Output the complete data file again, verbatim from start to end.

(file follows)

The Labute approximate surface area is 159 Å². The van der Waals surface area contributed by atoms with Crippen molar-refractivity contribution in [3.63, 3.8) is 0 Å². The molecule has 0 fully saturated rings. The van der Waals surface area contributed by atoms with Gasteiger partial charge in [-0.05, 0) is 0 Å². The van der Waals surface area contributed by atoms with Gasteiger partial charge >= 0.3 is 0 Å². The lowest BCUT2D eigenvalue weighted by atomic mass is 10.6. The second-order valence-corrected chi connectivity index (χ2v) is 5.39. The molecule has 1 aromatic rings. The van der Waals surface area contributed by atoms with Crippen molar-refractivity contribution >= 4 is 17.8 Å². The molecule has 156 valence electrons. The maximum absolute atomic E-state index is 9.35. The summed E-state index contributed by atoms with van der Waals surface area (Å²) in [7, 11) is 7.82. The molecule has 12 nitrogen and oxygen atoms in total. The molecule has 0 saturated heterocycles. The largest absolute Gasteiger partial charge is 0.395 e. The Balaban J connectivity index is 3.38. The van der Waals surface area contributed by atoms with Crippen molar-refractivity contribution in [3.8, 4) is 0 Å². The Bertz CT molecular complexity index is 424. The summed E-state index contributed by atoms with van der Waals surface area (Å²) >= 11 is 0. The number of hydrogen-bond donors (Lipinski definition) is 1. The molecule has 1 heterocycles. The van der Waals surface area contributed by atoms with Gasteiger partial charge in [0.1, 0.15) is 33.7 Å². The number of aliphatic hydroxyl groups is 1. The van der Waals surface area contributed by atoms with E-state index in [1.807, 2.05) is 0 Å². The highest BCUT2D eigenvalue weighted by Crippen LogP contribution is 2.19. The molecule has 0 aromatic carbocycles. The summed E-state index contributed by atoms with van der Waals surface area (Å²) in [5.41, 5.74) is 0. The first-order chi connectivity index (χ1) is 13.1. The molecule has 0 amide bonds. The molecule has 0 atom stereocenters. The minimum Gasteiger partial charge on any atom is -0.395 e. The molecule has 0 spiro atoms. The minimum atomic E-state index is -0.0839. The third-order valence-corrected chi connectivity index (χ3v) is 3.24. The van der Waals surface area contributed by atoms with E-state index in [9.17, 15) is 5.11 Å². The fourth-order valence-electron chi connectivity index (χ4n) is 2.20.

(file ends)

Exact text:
The Labute approximate surface area is 159 Å². The van der Waals surface area contributed by atoms with Crippen molar-refractivity contribution in [3.63, 3.8) is 0 Å². The molecule has 0 fully saturated rings. The van der Waals surface area contributed by atoms with Gasteiger partial charge in [-0.05, 0) is 0 Å². The van der Waals surface area contributed by atoms with Gasteiger partial charge >= 0.3 is 0 Å². The lowest BCUT2D eigenvalue weighted by atomic mass is 10.6. The second-order valence-corrected chi connectivity index (χ2v) is 5.39. The molecule has 1 aromatic rings. The van der Waals surface area contributed by atoms with Crippen molar-refractivity contribution >= 4 is 17.8 Å². The molecule has 156 valence electrons. The maximum absolute atomic E-state index is 9.35. The summed E-state index contributed by atoms with van der Waals surface area (Å²) in [7, 11) is 7.82. The molecule has 12 nitrogen and oxygen atoms in total. The molecule has 0 saturated heterocycles. The largest absolute Gasteiger partial charge is 0.395 e. The Balaban J connectivity index is 3.38. The van der Waals surface area contributed by atoms with Crippen molar-refractivity contribution in [3.8, 4) is 0 Å². The Bertz CT molecular complexity index is 424. The summed E-state index contributed by atoms with van der Waals surface area (Å²) >= 11 is 0. The number of hydrogen-bond donors (Lipinski definition) is 1. The molecule has 1 heterocycles. The van der Waals surface area contributed by atoms with Gasteiger partial charge in [0.1, 0.15) is 33.7 Å². The number of aliphatic hydroxyl groups is 1. The van der Waals surface area contributed by atoms with E-state index in [1.807, 2.05) is 0 Å². The highest BCUT2D eigenvalue weighted by Crippen LogP contribution is 2.19. The molecule has 0 aromatic carbocycles. The summed E-state index contributed by atoms with van der Waals surface area (Å²) in [5.41, 5.74) is 0. The first-order chi connectivity index (χ1) is 13.1. The molecule has 0 amide bonds. The molecule has 0 atom stereocenters. The minimum Gasteiger partial charge on any atom is -0.395 e. The molecule has 0 spiro atoms. The minimum atomic E-state index is -0.0839. The third-order valence-corrected chi connectivity index (χ3v) is 3.24. The van der Waals surface area contributed by atoms with E-state index in [9.17, 15) is 5.11 Å². The fourth-order valence-electron chi connectivity index (χ4n) is 2.20.